Knowing the difference between normal fears or worries and anxiety disorders is important and can help you recognize them and seek treatment.

Different Types of Anxiety Disorders

Worried Man

Each type of anxiety disorder has its own unique symptoms:

Generalized Anxiety Disorder

A person with generalized anxiety disorder (GAD) has frequent or constant feelings of worry and anxiety about issues, such as health, work, social interactions, or everyday situations. These feelings can cause problems in areas of your life such as school, work, and social interactions. In some cases, people with GAD have experienced these feelings since childhood or adolescence, while in other cases, they may have been triggered by temporary stress.

Symptoms include:

  • Fatigue
  • Feeling irritable
  • Difficulty controlling feelings of worry
  • Feeling restless, wound-up, or on-edge
  • Difficulty concentrating
  • Tense muscles
  • Trouble falling or staying asleep, restlessness, or unsatisfying sleep

Panic Disorder

Panic attacks are periods of intense fear that can occur suddenly. Over time, they can be triggered by certain situations. A person with panic disorder has repeated and unexpected panic attacks, and often worries about when the next attack will happen.

During a panic attack, some people may experience:

  • Feelings of impending doom
  • Feelings of being out of control
  • Heart palpitations, a pounding heartbeat, or an accelerated heart rate
  • Sensations of shortness of breath, smothering, or choking
  • Sweating
  • Trembling or shaking

Phobia-related Disorders

A phobia is an intense fear caused by a specific object or situation. Common phobias include flying and heights, but people can develop phobias regarding almost anything. People with phobias feel fear that is out of proportion to the actual danger caused by that situation or object. People with a phobia may:

  • Experience an irrational or excessive worry about encountering the feared object or situation
  • Endure unavoidable objects and situations with intense anxiety or dread
  • Experience immediate, intense anxiety upon encountering the feared object or situation
  • Take steps to avoid the feared object or situation

Know the Risk Factors

Anxiety Symptoms in the Hands

The risk factors for each type of anxiety disorder can vary, but some general risk factors for all types of anxiety disorders can include:

  • A family or genetic history of anxiety or other mental illnesses
  • Consumption of caffeine or medications (such as certain steroids or over-the-counter cold remedies) that can produce anxiety-like effects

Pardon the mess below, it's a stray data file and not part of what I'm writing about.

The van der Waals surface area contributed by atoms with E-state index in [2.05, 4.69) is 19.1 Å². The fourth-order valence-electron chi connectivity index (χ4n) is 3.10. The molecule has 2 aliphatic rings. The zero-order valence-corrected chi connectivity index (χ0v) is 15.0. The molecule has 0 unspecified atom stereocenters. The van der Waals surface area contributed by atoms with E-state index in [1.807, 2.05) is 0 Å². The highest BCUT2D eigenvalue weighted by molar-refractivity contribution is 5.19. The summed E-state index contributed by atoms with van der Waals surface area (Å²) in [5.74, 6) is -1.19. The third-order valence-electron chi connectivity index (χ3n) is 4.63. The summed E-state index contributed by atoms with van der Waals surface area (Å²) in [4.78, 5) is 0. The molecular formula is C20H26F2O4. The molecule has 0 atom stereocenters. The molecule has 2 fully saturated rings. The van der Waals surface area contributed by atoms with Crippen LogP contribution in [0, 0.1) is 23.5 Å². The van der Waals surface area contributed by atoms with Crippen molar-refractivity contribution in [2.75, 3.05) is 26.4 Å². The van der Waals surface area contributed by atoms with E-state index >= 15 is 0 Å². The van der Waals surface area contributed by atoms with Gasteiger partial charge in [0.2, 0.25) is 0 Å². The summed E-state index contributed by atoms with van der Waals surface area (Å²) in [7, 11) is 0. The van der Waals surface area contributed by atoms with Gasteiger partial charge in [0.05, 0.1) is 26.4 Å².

• Exposure to stressful and negative events in early childhood or adulthood
  • Health conditions, such as thyroid problems or heart arrhythmias

Actions You Can Take

Video Call on Mobile Phone

While you can’t predict what will cause anxiety disorders to develop, you can take the following steps to help reduce the impact of symptoms if you are anxious:

  • Avoid alcohol or drug use since it can cause or worsen anxiety.
  • Make it a priority to get a good night’s sleep, since poor sleep quality, insomnia, or sleep deprivation may increase your risks.
  • Our social interactions have been limited during the last few months but talking with friends over the phone and doing things that you enjoy while staying safe may help reduce your worries.
  • Seek help early if you are experiencing symptoms that don’t go away.

If you have an anxiety disorder, you should work with your doctor to choose the best treatment for you. In addition to psychotherapy or medication, there are other ways that you may benefit from when dealing with an anxiety disorder.

  • Support groups. A support group alone is not a substitute for therapy. But, in conjunction with other treatment, joining a support group and sharing your experiences with others could benefit you.
  • Meditation and techniques to manage stress. These can help people with anxiety disorders calm themselves and enhance the effects of therapy.

We Are Here to Support You

Doctor and Patient

Your mental health is important. If you are unsure whether you are experiencing occasional anxiety or an anxiety disorder, you can call AltaMed Behavioral Health Services directly at (855) 425-1777. We are here for you, and together we can find the answers you need.

AltaMed can provide information to you and your family about the best way to protect yourself and your family from COVID-19. To receive the latest news and information about the coronavirus pandemic, sign up today.

Sad Woman

Grief, Sadness, and Your Mental Health